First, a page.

It's taken me some time to find this stuff I did after returning home and here it is.
This was done with opaque watercolors directly on a page in one of the notebooks. It's a young Swiss couple out for a night on the town in Zurich's left bank. At least I think it was the left bank.
A watercolor of a sketch I did of the famous Salvador Dali's house in Port Lligat, in the province of Catalunia, Spain. We couldn't help but take notice of the great man darting from window to window glaring at us (we were staying at a hotel close by) like a soul possessed. Did we think he was crazy? You bet.
Campo dei Miracoli in Pisa, Italy. Watercolor.
Old castle tower and tropical flora in Recco, along the Italian Riviera. Watercolor.
Returning home to New York Harbor. Watercolor over pen and ink.
A dummy I made of torn paper for a book cover to be published by D.C. Heath & Co.
Dedicated to the memory of Ruth Tremaine Giambarba, 1932-1978.
Seen in retrospect the 1950s were wonderful years for those of us who were not sent to Korea to fight a bloody war from 1950 to 1953. I was discharged a Staff Sergeant in the 101st. Field Artillery of the Massachusetts Army National Guard where I served from 1948 to 1955. After the invasion by North Koreans in June 1950 our enlistments were frozen. We were required to stay close to home and wait for the call to active duty. Fortunately, it never came.
My first year as a private, 2-1/2 ton truck and jeep driver.
During this time my young wife Ruth and I improved a small "starter home” we bought, and then sold, to finance an extended trip to Europe. It allowed us seven months to explore countries west of the Iron Curtain and for me to discover my roots in Italy where my family has lived for centuries (Hannibal parked his elephants nearby during the Second Punic War). From 1955 through 1960 we managed to travel, live and work in Europe, for a cumulative total of two years or more, interrupted only with trips back to Boston when funds were in need of replenishing.
Ruth studied French and Italian by listening to Assimil phonograph records.
Then she subscribed to the French edition of Elleto be au courant with the language.
"Dans le vent," she said.
I was a cartoonist contributing to national magazines such as Sports Illustrated, and freelancing graphic art for advertising agencies and corporations such as Polaroid with whom I had a 25-year career as a designer and consultant. I was inspired by the Belle Epoque we experienced in Europe, what we now know was a Golden Age of design: from the Alfa Romeo GiuliettaSprint to the Neue Haas Grotesk typeface and Braun household applicances. In the mid-1960s inflation would cause the following decades to be manipulated by bean counters with little feeling for creativity unless it related to their accounting practices.
Most of my drawings during our travels were made with a No. 1 Rapidograph fountain pen using Pelikan black fountain pen ink on the quadrille pages of a note book bought in Goteborg, Sweden. I drew from memory the images that I recalled seeing that day. I worked in my lap or on a table usually provided in the pension where we were staying.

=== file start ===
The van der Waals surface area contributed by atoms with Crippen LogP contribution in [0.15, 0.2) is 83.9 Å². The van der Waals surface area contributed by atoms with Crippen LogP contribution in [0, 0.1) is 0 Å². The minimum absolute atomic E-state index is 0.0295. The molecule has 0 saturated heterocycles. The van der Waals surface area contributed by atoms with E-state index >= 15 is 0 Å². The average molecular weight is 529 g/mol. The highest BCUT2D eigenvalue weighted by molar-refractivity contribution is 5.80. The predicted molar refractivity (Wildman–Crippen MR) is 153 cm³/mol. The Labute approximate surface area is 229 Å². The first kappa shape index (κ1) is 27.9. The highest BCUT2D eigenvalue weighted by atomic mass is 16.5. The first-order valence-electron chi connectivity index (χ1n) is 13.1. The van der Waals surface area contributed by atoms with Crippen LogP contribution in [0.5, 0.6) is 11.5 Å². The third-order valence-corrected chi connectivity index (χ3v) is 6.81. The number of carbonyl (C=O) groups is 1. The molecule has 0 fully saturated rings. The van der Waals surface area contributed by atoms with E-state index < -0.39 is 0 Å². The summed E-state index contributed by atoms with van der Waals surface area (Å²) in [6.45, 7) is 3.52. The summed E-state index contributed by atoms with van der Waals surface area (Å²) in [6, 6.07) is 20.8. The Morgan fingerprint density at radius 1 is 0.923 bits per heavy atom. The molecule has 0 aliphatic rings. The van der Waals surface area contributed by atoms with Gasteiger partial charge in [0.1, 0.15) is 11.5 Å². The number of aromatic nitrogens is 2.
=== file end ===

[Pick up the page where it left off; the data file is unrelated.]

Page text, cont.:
Then, one night in Nervi on the Mediterranean coast, just east of Genova, I managed to refine many of the original sketches into the drawings that also appear here, working with the same pen on thin sheets of Italian air mail paper, bound in pads, that is purchased in tobacco shops.
That was over fifty years ago, and I have never been again so prolific. It’s obvious that I was critical of many Europeans. Perhaps it had to do with years of living in Boston where Anglophiles are a resident majority. Or maybe it was my response to the caustic cartoon wit of Ronald Searle and Tomi Ungerer who took such delight in savaging the residents of the United States they had observed in the same period of time.
I'll be adding much more so please stay tuned. . . .
Here are more, posted on 28 December --
Young Swedish couple
Mother and daughter, Goteborg, Sweden
Teddy boy, London
Soviet GI, who called me "comrade" when we passed him in their zone of Austria.
And more, uploaded on 4 January 2009
Two Brits we met who were taking great delight in disparaging all things American. The toff and his missus weren't hesitant at all in enlightening us with what was really wrong with our country. Or for that matter, the Irish, Scots (who wanted their damn Stone back), Jews, Italians, those damned froggies across the Channel, Bolshies, Atlee and Labour, and the Americans who come over with more money than brains or good taste, and . . . oh, yes, let's do have another round. Jolly good and thank you very much.
"I say, where are you from in the States?"
A younger version of the previous couple, on the Lido, Venice.
A couple of older Germans on the Lido, Venice.
Danish couple watching the cars go by, somewhere on the island of Jutland, near Aarhus.
The original pen and ink drawing from which the painting in casein, above, was made. I think I like this much better.
This is the original page in a notebook where I had drawn a Swiss couple in Geneva braving a cold wind blowing in off Lac Léman. From it I later did the small gouache sketch below in another notebook.
A high point of our trip was our first visit to France.
This is a preppie American kid wondering what to do with himself in a Paris restaurant.
Meanwhile, out in the November cold, a colonial from North Africa sold chestnuts he roasted out on the sidewalks.